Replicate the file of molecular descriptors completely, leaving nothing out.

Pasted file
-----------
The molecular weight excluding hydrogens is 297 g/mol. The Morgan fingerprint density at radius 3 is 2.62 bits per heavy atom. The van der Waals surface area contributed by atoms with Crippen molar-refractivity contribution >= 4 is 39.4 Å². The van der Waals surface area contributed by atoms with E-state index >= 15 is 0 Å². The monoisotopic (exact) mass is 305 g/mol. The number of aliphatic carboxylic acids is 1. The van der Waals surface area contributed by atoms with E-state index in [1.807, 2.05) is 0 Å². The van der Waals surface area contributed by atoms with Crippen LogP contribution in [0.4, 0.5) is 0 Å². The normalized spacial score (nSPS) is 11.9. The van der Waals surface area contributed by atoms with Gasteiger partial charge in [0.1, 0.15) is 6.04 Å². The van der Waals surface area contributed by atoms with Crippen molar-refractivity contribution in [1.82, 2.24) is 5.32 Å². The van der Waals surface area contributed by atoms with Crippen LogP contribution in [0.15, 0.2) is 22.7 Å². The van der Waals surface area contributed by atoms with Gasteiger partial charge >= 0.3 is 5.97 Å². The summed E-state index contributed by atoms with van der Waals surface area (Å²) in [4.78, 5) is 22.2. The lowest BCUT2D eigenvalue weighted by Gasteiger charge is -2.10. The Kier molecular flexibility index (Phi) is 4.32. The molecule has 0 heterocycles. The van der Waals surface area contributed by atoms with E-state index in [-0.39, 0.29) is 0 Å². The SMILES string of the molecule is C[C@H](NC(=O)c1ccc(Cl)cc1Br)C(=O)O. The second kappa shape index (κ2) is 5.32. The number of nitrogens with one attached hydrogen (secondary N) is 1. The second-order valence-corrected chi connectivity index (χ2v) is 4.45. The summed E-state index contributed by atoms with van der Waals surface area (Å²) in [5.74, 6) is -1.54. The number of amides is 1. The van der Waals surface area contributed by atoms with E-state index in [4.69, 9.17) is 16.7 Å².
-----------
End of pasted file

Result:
The molecular weight excluding hydrogens is 297 g/mol. The Morgan fingerprint density at radius 3 is 2.62 bits per heavy atom. The van der Waals surface area contributed by atoms with Crippen molar-refractivity contribution >= 4 is 39.4 Å². The van der Waals surface area contributed by atoms with E-state index >= 15 is 0 Å². The monoisotopic (exact) mass is 305 g/mol. The number of aliphatic carboxylic acids is 1. The van der Waals surface area contributed by atoms with E-state index in [1.807, 2.05) is 0 Å². The van der Waals surface area contributed by atoms with Crippen LogP contribution in [0.4, 0.5) is 0 Å². The normalized spacial score (nSPS) is 11.9. The van der Waals surface area contributed by atoms with Gasteiger partial charge in [0.1, 0.15) is 6.04 Å². The van der Waals surface area contributed by atoms with Crippen molar-refractivity contribution in [1.82, 2.24) is 5.32 Å². The van der Waals surface area contributed by atoms with Crippen LogP contribution in [0.15, 0.2) is 22.7 Å². The van der Waals surface area contributed by atoms with Gasteiger partial charge >= 0.3 is 5.97 Å². The summed E-state index contributed by atoms with van der Waals surface area (Å²) in [4.78, 5) is 22.2. The lowest BCUT2D eigenvalue weighted by Gasteiger charge is -2.10. The Kier molecular flexibility index (Phi) is 4.32. The molecule has 0 heterocycles. The van der Waals surface area contributed by atoms with E-state index in [-0.39, 0.29) is 0 Å². The SMILES string of the molecule is C[C@H](NC(=O)c1ccc(Cl)cc1Br)C(=O)O. The second kappa shape index (κ2) is 5.32. The number of nitrogens with one attached hydrogen (secondary N) is 1. The second-order valence-corrected chi connectivity index (χ2v) is 4.45. The summed E-state index contributed by atoms with van der Waals surface area (Å²) in [5.74, 6) is -1.54. The number of amides is 1. The van der Waals surface area contributed by atoms with E-state index in [4.69, 9.17) is 16.7 Å².